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Bangladesh Steps up Hunt for Missing Students After Café Siege

  • Anjana Pasricha

Local residents pay their respects to the victims of the attack at the Holey Artisan Bakery at a stadium in Dhaka, Bangladesh, July 4, 2016.

Local residents pay their respects to the victims of the attack at the Holey Artisan Bakery at a stadium in Dhaka, Bangladesh, July 4, 2016.

Prime Minister Sheikh Hasina has ordered schools and universities to create and publish a list of absent students after Bangladesh’s worst terror strike was mounted by those educated in the country’s elite schools and colleges.

She has also made an unusual appeal to parents and guardians to report missing youth and promised help in tracking them.

Fears of the radicalization of young people through television and internet have also prompted authorities to clampdown on social media sites spreading hardline views and order a ban on an Islamic TV channel run by a controversial Indian scholar.

These steps come as Dhaka confronts a daunting new challenge — young people raised in affluent families with a liberal background taking to terrorism and establishing ideological affiliations with international terror groups. This has shattered the long-held belief that Islamic terror groups are drawing all their recruits from seminaries and madrasas.

Bangladesh blames its growing terror threat on home-grown militant groups.

Other connections

However, Gowher Rizvi, the prime minister’s international affairs adviser, told VOA that although it is clear those involved in the recent attacks had links with the local fundamentalist group, Jamaat-ul-Mujahideen, authorities are also looking for other connections.

“Where we stopped short is failing to recognize that usual technologies, internet connections and what not, they may have forged linkages with other international groups, not only IS, but things al-Qaida, Daesh [Islamic State] and various other organizations. Those we are more focused on as well,” said Rizvi.

Dhaka has stepped up its hunt for those who have gone missing from upper and middle class homes in the aftermath of the July 1 assault on an upmarket café in Dhaka in which the attackers, all under age 22, brutally killed 20 hostages. Belonging to privileged homes, they could easily have been among the customers sipping coffee or ordering a pizza at the same restaurant.

FILE - Policemen patrol outside the Holey Artisan Bakery and the O'Kitchen Restaurant as others inspect the site after gunmen attacked, in Dhaka, Bangladesh, July 3, 2016.

FILE - Policemen patrol outside the Holey Artisan Bakery and the O'Kitchen Restaurant as others inspect the site after gunmen attacked, in Dhaka, Bangladesh, July 3, 2016.


Days later the faces of three young Bangladeshis that flashed on an Islamic State video threatening more strikes in the country were also identified as those from a similar background. Officials say one was a dentist in Dhaka, another an aspiring singer and a third, whose face is partially covered, is probably a management student.

Tracking the missing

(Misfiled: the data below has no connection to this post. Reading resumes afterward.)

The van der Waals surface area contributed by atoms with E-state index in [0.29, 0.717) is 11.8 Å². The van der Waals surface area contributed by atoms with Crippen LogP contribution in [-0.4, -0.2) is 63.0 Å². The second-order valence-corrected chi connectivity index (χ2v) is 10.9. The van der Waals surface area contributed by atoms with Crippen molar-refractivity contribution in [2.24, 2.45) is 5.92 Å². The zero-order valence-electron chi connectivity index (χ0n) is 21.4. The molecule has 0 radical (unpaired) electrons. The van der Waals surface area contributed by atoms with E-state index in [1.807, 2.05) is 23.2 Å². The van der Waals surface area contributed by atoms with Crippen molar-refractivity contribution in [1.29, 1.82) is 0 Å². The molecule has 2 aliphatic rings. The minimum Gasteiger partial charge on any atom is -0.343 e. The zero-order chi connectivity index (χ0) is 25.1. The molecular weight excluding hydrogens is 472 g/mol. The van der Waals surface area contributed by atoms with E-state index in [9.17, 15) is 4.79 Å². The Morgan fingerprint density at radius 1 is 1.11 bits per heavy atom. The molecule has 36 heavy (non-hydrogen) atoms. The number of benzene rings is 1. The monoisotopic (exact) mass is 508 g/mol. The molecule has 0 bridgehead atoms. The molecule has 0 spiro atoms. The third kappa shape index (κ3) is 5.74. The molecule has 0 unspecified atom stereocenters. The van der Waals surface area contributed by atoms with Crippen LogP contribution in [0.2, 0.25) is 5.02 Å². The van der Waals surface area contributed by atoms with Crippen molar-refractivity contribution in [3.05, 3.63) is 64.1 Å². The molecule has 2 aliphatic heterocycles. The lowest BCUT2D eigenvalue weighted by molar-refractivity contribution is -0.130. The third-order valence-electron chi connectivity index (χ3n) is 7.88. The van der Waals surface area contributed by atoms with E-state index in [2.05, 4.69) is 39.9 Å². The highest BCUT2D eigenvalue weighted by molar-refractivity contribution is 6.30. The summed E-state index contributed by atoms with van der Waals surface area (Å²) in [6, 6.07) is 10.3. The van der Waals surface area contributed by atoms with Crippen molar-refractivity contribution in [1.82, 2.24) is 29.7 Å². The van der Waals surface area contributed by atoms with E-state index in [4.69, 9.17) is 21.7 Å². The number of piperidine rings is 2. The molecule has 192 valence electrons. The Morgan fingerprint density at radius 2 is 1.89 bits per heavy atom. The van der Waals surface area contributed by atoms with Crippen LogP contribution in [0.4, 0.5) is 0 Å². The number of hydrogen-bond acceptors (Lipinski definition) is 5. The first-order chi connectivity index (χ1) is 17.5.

All these young people had been reported missing for months.

“Unfortunately there was no systematic reporting of those who had left their homes or disappeared from their academic institutions. We hope to create a data base, we hope to see what connections these missing persons have,” says Rizvi.

The terror strike on the café and on an Eid gathering last week followed the killings of atheist writers, foreigners and religious minorities with increasing frequency in the past two years.

YouTube has been ordered to remove videos of radical preachers. Authorities say they will also ban Peace TV, a popular Islamic channel broadcast from Dubai and run by a controversial Indian scholar, Zakir Naik, who is believed to have influenced some of the attackers involved in the attack on the café.

Some of the devastated parents of the attackers have told local media that they never checked what their children were browsing online and they must have been brainwashed.

“We are looking whether they have been trained at home, or they were trained abroad. We don’t know the answers, but we hope to get these answers very soon,” Rizvi told VOA. “As you know it is complex, it is hydra-headed, it has too many tentacles. Wrapping them all together may take time.”

Unexpected threat

It is not just authorities that are stepping up the hunt for those getting radicalized. Stunned middle and upper class families living in posh neighborhoods are also apprehensive as the young attackers involved in the café strike were once the friends and acquaintances of many in Dhaka.

Abdur Rashid of Dhaka’s Institute for Conflict, Law and Development Studies said the trust that those brought up in liberal homes will never become terrorists has been rudely broken. “It is very unbelievable. Now the filtration net needs to be reoriented. We have to have a new strategy to fight the new threat.”

As the terror attacks in Bangladesh spark growing concern, authorities say they hope to create citizen’s anti-terrorism groups throughout the country where young people will be mobilized to ensure that some of them do not come under the influence of radicals.

Security analyst Rashid says social pressure has been created. "In the elite family whose son is missing now, they are trying to find out by themselves."

Neighboring India is not immune from similar worries. In the southern state of Kerala, questions are being raised in local media whether about 15 missing people, including some recent converts to Islam, may have joined the Islamic State.

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